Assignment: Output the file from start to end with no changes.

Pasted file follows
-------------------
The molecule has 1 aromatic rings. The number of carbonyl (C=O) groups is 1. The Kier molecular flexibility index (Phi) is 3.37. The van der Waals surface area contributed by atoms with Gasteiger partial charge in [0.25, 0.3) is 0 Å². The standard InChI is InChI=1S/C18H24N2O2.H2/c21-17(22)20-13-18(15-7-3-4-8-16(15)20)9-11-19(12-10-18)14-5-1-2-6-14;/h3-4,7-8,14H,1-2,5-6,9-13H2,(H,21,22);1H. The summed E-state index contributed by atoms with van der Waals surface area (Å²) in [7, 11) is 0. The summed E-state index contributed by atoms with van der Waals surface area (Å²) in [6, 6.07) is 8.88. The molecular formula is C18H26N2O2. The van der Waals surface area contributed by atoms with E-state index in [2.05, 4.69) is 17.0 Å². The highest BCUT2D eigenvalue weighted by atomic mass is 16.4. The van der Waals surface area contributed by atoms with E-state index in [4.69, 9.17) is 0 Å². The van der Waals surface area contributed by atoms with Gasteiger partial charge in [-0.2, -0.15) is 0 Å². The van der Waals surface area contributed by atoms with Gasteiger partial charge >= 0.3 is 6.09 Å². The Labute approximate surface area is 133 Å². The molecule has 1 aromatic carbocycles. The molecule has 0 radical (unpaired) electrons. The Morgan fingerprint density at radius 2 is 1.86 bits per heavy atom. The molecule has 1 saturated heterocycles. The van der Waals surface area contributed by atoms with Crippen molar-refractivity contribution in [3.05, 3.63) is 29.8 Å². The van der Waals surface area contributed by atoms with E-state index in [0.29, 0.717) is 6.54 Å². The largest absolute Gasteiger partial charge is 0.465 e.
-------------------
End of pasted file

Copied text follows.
The molecule has 1 aromatic rings. The number of carbonyl (C=O) groups is 1. The Kier molecular flexibility index (Phi) is 3.37. The van der Waals surface area contributed by atoms with Gasteiger partial charge in [0.25, 0.3) is 0 Å². The standard InChI is InChI=1S/C18H24N2O2.H2/c21-17(22)20-13-18(15-7-3-4-8-16(15)20)9-11-19(12-10-18)14-5-1-2-6-14;/h3-4,7-8,14H,1-2,5-6,9-13H2,(H,21,22);1H. The summed E-state index contributed by atoms with van der Waals surface area (Å²) in [7, 11) is 0. The summed E-state index contributed by atoms with van der Waals surface area (Å²) in [6, 6.07) is 8.88. The molecular formula is C18H26N2O2. The van der Waals surface area contributed by atoms with E-state index in [2.05, 4.69) is 17.0 Å². The highest BCUT2D eigenvalue weighted by atomic mass is 16.4. The van der Waals surface area contributed by atoms with E-state index in [4.69, 9.17) is 0 Å². The van der Waals surface area contributed by atoms with Gasteiger partial charge in [-0.2, -0.15) is 0 Å². The van der Waals surface area contributed by atoms with Gasteiger partial charge >= 0.3 is 6.09 Å². The Labute approximate surface area is 133 Å². The molecule has 1 aromatic carbocycles. The molecule has 0 radical (unpaired) electrons. The Morgan fingerprint density at radius 2 is 1.86 bits per heavy atom. The molecule has 1 saturated heterocycles. The van der Waals surface area contributed by atoms with Crippen molar-refractivity contribution in [3.05, 3.63) is 29.8 Å². The van der Waals surface area contributed by atoms with E-state index in [0.29, 0.717) is 6.54 Å². The largest absolute Gasteiger partial charge is 0.465 e.